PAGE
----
dog having a veterinary check up

Canine epilepsy and seizures in dogs

If you’ve never seen a dog having a seizure, it can be a distressing experience. But there are many causes of seizures in dogs, and canine epilepsy is relatively common – affecting around four in every 100 dogs.

So, what is canine epilepsy, what should you do if your dog has a seizure, and what are the long-term effects of seizures in dogs? Here’s what you need to know.

What is canine epilepsy?

Epilepsy in dogs is a brain disorder that causes sudden fits or convulsions, in much the same way as epilepsy affects us humans. Usually starting between the ages of one and five, epileptic fits can cause your dog to experience dramatic and violent spasms.

Canine epilepsy is incurable, but it can be effectively managed with medication prescribed by your vet, and most dogs with canine epilepsy go on to live long and happy lives.

Other causes of seizures in dogs

Epilepsy isn’t the only cause of seizures – fits and convulsions can be brought on as a result of a head injury, stroke, heart condition, brain tumour, metabolic problems, or even poisoning. The only way to diagnose the cause of your dog’s seizure is to get him to your local vet, who will run a series of tests – such as blood tests and X-rays – to establish the cause, and identify any underlying health condition.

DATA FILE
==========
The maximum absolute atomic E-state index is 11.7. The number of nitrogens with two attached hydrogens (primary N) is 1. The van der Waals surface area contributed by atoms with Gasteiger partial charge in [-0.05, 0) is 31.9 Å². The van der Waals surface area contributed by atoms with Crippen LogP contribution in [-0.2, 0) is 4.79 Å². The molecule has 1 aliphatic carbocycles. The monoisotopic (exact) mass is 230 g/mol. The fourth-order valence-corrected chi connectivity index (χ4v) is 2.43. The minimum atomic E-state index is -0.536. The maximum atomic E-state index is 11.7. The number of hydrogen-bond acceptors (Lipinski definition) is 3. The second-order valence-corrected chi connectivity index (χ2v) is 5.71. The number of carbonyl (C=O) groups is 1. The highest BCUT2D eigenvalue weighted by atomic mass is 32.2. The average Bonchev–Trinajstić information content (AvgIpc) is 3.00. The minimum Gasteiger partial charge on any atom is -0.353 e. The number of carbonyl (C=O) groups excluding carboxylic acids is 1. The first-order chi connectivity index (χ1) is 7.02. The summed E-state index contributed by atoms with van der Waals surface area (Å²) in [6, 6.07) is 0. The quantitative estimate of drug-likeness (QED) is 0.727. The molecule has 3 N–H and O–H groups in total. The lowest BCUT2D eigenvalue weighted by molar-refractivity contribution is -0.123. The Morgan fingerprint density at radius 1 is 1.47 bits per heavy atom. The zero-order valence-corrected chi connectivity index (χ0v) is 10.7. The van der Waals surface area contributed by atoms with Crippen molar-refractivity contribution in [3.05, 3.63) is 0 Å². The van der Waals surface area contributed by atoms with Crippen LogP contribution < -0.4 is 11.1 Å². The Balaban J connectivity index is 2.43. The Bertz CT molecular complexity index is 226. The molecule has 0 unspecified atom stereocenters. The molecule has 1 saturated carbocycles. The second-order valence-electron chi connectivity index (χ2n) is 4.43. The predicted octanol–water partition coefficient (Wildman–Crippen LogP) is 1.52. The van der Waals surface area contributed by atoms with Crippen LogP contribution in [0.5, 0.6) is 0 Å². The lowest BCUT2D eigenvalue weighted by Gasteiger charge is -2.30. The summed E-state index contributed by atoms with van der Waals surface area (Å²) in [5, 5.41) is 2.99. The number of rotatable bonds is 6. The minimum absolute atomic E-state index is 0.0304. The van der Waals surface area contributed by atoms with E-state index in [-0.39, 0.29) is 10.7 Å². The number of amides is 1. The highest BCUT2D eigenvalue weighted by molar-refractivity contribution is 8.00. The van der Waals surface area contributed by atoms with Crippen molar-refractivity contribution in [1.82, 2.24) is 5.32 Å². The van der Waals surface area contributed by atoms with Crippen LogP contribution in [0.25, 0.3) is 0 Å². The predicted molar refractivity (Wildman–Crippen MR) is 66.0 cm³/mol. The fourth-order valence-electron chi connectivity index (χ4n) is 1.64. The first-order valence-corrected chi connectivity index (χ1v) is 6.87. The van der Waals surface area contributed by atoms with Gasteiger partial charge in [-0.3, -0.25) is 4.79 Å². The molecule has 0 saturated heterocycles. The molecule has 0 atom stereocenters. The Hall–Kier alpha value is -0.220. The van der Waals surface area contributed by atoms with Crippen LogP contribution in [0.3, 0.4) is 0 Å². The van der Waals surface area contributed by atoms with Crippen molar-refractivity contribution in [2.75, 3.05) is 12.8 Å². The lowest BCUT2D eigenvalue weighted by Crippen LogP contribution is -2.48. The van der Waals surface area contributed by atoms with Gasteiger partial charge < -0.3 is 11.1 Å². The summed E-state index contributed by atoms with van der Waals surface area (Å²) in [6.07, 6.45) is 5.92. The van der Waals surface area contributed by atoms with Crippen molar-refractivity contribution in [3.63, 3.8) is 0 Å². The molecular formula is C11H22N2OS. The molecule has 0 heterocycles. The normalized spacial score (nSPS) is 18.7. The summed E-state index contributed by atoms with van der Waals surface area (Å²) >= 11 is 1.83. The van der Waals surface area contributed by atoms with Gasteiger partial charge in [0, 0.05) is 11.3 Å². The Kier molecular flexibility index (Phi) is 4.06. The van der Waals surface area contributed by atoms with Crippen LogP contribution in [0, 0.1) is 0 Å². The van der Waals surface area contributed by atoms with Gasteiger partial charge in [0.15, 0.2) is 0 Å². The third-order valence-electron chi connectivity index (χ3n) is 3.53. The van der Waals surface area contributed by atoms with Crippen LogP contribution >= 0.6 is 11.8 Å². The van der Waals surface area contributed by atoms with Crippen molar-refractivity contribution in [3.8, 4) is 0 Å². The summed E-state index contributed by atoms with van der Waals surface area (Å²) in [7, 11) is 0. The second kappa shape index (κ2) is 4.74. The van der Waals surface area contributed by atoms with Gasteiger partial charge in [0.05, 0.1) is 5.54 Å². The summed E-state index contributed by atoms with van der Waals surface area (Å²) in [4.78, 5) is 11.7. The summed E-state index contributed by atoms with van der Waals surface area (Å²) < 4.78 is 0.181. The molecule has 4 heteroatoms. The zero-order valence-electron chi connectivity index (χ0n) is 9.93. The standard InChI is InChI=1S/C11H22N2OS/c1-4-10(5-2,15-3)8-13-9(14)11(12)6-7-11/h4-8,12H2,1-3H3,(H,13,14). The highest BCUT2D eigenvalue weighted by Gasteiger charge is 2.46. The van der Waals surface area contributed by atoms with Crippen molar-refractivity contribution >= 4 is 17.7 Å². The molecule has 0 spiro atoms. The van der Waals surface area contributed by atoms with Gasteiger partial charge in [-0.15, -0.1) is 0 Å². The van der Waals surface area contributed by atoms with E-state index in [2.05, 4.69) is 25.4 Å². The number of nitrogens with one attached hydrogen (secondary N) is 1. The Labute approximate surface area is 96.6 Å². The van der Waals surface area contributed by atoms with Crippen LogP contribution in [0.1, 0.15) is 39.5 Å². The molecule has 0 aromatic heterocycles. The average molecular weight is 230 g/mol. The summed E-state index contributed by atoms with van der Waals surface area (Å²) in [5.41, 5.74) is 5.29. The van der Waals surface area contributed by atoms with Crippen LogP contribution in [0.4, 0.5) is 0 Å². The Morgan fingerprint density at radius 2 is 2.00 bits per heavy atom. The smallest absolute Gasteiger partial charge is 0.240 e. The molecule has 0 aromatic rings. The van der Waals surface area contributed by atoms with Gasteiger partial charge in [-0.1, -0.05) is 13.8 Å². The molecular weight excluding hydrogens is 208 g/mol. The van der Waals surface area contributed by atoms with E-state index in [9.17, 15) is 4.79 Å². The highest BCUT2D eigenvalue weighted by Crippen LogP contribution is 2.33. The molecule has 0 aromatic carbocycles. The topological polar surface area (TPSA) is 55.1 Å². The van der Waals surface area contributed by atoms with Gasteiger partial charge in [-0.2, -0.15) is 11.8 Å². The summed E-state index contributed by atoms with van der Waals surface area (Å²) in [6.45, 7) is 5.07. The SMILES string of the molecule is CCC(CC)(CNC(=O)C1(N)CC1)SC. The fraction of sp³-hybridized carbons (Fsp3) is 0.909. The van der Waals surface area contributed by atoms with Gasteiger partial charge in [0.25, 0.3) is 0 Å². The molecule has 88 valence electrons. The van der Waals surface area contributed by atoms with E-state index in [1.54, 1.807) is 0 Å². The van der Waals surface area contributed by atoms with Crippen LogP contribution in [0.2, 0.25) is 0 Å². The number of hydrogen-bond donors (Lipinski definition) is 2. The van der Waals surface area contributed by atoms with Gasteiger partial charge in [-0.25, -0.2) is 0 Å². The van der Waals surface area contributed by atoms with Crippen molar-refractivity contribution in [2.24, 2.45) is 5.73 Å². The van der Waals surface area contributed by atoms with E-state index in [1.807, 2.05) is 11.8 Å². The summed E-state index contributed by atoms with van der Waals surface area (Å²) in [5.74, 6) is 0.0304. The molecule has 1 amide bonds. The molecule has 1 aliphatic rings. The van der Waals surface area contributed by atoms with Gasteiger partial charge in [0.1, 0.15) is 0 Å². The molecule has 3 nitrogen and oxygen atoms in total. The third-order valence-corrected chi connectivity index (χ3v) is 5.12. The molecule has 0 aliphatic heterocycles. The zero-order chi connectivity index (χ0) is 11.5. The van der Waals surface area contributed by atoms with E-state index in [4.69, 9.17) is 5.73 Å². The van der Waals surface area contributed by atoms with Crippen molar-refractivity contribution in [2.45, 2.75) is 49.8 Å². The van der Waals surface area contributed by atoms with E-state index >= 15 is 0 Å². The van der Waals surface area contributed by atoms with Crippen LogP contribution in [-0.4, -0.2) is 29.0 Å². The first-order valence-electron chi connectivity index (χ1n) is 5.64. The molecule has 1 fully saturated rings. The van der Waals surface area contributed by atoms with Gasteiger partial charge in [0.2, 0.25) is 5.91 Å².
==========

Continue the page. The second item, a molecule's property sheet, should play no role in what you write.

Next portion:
What should I do when my dog has a seizure?

If your dog starts having a fit, stay calm, clear the area around him, and contact your vet. It’s best not to move your dog while he’s experiencing a seizure, and never put your hand inside his mouth as the convulsion may cause him to bite you.

“Epilepsy isn’t the only cause of seizures – fits and convulsions can be brought on as a result of a head injury, stroke, heart condition, brain tumour, metabolic problems or even poisoning.”

What are the long-term effects of seizures in dogs?

If your dog suffers either prolonged fits or has fitting episodes of increasing frequency, there’s a risk they could suffer brain damage. Dogs have been known to fall into a coma, but this is extremely rare. If you have any concerns, always contact your vet without delay. Getting help and advice quickly can help to reduce the long-term effects of the seizures.

Need advice on seizures or epilepsy in dogs?

For expert advice on canine epilepsy and the other possible causes of convulsions in dogs, contact your local vet today. To find your nearest recommended vet or pet clinic, use our Find a Vet page.